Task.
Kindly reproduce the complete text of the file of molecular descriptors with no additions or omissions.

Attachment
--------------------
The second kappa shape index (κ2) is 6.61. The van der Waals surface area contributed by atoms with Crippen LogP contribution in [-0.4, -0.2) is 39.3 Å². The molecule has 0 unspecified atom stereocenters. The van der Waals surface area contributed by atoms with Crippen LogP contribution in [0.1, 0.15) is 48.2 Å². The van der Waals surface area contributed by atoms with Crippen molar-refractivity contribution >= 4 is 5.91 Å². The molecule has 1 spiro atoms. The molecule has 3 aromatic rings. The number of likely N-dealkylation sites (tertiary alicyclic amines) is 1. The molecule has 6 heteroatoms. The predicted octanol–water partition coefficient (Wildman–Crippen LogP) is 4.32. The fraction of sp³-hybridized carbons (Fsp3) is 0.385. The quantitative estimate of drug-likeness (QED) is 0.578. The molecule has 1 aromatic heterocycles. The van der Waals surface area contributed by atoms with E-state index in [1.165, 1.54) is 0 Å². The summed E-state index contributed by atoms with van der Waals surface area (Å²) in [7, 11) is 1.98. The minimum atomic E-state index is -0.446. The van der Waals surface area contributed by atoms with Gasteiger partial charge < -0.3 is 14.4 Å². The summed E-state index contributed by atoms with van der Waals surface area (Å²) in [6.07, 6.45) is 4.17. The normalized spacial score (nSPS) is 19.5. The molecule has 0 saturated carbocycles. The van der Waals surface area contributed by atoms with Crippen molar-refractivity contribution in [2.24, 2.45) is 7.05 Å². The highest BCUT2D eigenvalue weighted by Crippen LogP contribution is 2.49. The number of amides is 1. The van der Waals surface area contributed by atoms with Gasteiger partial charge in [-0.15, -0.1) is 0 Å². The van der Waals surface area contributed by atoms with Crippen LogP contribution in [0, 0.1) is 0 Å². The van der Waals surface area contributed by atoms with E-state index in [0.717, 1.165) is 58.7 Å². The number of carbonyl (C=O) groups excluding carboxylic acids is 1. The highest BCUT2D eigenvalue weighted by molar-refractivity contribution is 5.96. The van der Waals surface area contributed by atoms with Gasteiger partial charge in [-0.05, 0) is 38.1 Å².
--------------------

The second kappa shape index (κ2) is 6.61. The van der Waals surface area contributed by atoms with Crippen LogP contribution in [-0.4, -0.2) is 39.3 Å². The molecule has 0 unspecified atom stereocenters. The van der Waals surface area contributed by atoms with Crippen LogP contribution in [0.1, 0.15) is 48.2 Å². The van der Waals surface area contributed by atoms with Crippen molar-refractivity contribution >= 4 is 5.91 Å². The molecule has 1 spiro atoms. The molecule has 3 aromatic rings. The number of likely N-dealkylation sites (tertiary alicyclic amines) is 1. The molecule has 6 heteroatoms. The predicted octanol–water partition coefficient (Wildman–Crippen LogP) is 4.32. The fraction of sp³-hybridized carbons (Fsp3) is 0.385. The quantitative estimate of drug-likeness (QED) is 0.578. The molecule has 1 aromatic heterocycles. The van der Waals surface area contributed by atoms with E-state index in [1.165, 1.54) is 0 Å². The summed E-state index contributed by atoms with van der Waals surface area (Å²) in [7, 11) is 1.98. The minimum atomic E-state index is -0.446. The van der Waals surface area contributed by atoms with Gasteiger partial charge < -0.3 is 14.4 Å². The summed E-state index contributed by atoms with van der Waals surface area (Å²) in [6.07, 6.45) is 4.17. The normalized spacial score (nSPS) is 19.5. The molecule has 0 saturated carbocycles. The van der Waals surface area contributed by atoms with Crippen molar-refractivity contribution in [2.24, 2.45) is 7.05 Å². The highest BCUT2D eigenvalue weighted by Crippen LogP contribution is 2.49. The number of amides is 1. The van der Waals surface area contributed by atoms with Gasteiger partial charge in [-0.15, -0.1) is 0 Å². The van der Waals surface area contributed by atoms with Crippen LogP contribution in [0, 0.1) is 0 Å². The van der Waals surface area contributed by atoms with E-state index in [0.717, 1.165) is 58.7 Å². The number of carbonyl (C=O) groups excluding carboxylic acids is 1. The highest BCUT2D eigenvalue weighted by molar-refractivity contribution is 5.96. The van der Waals surface area contributed by atoms with Gasteiger partial charge in [-0.05, 0) is 38.1 Å².